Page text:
STARs align with new awards to Medical School
The STARs are shining bright this fiscal year, with four recent awards to McGovern Medical School from the UT System Board of Regents’ Faculty Science and Technology Acquisition and Retention (STARs) Program.
Rising STARs awards have been granted to Juneyoung Lee, PhD; Keran Ma, PhD; and Rodney Ritzel, PhD. Vasanthi, Jayaraman, PhD, received a Translational STARs award.
The Board of Regents created the program 2004 to help UT institutions attract and retain outstanding faculty. Awards, which can be used to purchase equipment and renovate facilities, require institutional support and are available to support the recruitment and retention of tenure-track faculty members at any rank.
Lee, assistant professor of neurology, completed his doctoral work in computational biology and medical science at The University of Tokyo. Upon receiving his doctorate, he continued his training as a postdoctoral research fellow in the BRAINS (Brain, Rejuvenation, Aging, Inflammation Neurodegeneration Stroke) Research Laboratory at McGovern Medical School, which was established by Louise McCullough, MD, PhD, chair of the Department of Neurology and Roy M. and Phyllis Gough Huffington Distinguished Chair.
This STARs award will provide Lee with the necessary equipment to perform single-cell sequencing and provide recognition of the novel program he will build focused on the gut-brain axis.
His research has found that age-related gut dysbiosis can trigger systemic inflammation, thereby modulating host inflammatory pathways. He has further shown that rejuvenating the microbiome can improve recovery after experimental stroke and can slow progression in animal models of neurodegenerative disease.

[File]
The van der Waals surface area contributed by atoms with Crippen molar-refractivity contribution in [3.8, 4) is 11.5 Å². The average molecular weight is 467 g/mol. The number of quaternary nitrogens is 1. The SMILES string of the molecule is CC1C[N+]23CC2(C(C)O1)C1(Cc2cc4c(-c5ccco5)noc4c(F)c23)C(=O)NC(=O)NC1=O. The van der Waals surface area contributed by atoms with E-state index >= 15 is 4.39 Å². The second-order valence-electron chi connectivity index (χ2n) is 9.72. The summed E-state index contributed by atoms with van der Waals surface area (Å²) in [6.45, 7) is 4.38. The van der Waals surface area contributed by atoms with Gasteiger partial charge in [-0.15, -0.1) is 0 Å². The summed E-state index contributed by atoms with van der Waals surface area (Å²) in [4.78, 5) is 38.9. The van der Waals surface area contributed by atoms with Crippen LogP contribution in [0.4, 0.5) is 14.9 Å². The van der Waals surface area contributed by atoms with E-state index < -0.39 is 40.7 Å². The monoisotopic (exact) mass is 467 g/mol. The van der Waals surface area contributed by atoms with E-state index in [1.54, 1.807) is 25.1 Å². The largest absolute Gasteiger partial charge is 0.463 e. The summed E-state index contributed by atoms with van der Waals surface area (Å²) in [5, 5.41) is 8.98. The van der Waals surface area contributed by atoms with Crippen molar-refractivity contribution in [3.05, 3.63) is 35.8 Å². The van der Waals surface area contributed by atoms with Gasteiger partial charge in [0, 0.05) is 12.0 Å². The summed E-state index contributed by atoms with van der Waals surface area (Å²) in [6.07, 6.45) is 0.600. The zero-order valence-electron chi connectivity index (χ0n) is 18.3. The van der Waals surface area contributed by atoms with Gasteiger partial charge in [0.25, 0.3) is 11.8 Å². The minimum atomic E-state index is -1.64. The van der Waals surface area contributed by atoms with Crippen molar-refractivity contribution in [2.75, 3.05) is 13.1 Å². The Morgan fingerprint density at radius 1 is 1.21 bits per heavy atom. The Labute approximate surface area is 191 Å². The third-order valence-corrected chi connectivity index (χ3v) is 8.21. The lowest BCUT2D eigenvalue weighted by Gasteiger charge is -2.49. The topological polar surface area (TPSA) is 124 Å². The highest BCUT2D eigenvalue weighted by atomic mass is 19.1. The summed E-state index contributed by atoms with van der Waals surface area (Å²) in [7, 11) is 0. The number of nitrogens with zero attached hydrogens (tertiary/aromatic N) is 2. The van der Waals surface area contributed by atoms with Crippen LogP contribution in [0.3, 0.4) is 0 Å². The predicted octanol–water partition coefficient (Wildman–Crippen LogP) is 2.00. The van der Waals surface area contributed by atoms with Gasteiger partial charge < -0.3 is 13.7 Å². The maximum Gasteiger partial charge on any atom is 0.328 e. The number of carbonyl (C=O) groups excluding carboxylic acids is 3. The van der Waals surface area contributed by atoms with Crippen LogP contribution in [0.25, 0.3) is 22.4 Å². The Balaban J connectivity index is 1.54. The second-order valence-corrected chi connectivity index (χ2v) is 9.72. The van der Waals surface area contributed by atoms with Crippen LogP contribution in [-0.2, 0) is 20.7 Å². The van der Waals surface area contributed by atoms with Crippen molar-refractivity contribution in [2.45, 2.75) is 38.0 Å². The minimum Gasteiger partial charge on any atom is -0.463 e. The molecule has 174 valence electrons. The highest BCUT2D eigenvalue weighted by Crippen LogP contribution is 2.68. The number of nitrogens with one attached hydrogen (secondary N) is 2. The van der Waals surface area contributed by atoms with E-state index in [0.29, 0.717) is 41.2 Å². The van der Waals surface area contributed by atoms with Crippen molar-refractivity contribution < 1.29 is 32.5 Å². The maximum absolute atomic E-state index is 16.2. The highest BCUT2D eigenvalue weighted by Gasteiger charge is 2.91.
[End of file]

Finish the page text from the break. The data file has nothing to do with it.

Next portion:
Ma, assistant professor of neurobiology and anatomy, joined McGovern Medical School June 1, from the University of California, San Francisco, where she was a staff scientist. Her area of research is neurodegenerative diseases, especially Alzheimer’s.
Her recent studies demonstrated that Alzheimer’s disease alters brain oscillatory activities, network synchrony, and causes seizures. The long-term goal of her research is to identify these mechanisms to provide a deeper understanding of Alzheimer’s disease-associated cognitive impairments and identify targets for therapy development.
Ritzel, PhD, joined the Department of Neurology as an assistant professor May 2, from the University of Maryland Shock Trauma Center, where he was a postdoctoral fellow. His research explores how brain injury accelerates immune aging, chronic inflammation, and age-related pathologies, including dementia
With unique training background in both immunology and neuroscience, Ritzel is the recipient of a NIH K99/R00 award. He earned his doctoral degree in neuroscience from the University of Connecticut and has published 38 peer-reviewed scientific articles with 16 as first/co-author.
Jayaraman, the John S. Dunn Chair in Biochemistry and Molecular Biology and professor of biochemistry and molecular biology, is an internationally recognized leader in the field of structural and functional investigations of neurotransmitter receptors. These proteins are implicated in learning and memory as well as in several neurological disorders, such as epilepsy, stroke, Parkinson’s disease, and ALS. She aims to understand the mechanism of ligand-activated channel gating in these proteins, thus providing a foundation for developing drugs that can then modulate these proteins and be used in treating neurological disorders.
Jayaraman has maintained continuous federal funding since 2000 as a principal investigator and she is the recipient of the 2017 UT Regents Outstanding Teacher Award. She earned her doctorate from Princeton University and joined the Medical School faculty in 2002 as an assistant professor in the Department of Integrative Biology and Pharmacology.
Her award will be used to purchase equipment to expand her research program on the structure and function of neurotransmitter receptors to other target proteins and to translate her fundamental research into understanding changes at the level of brain networks.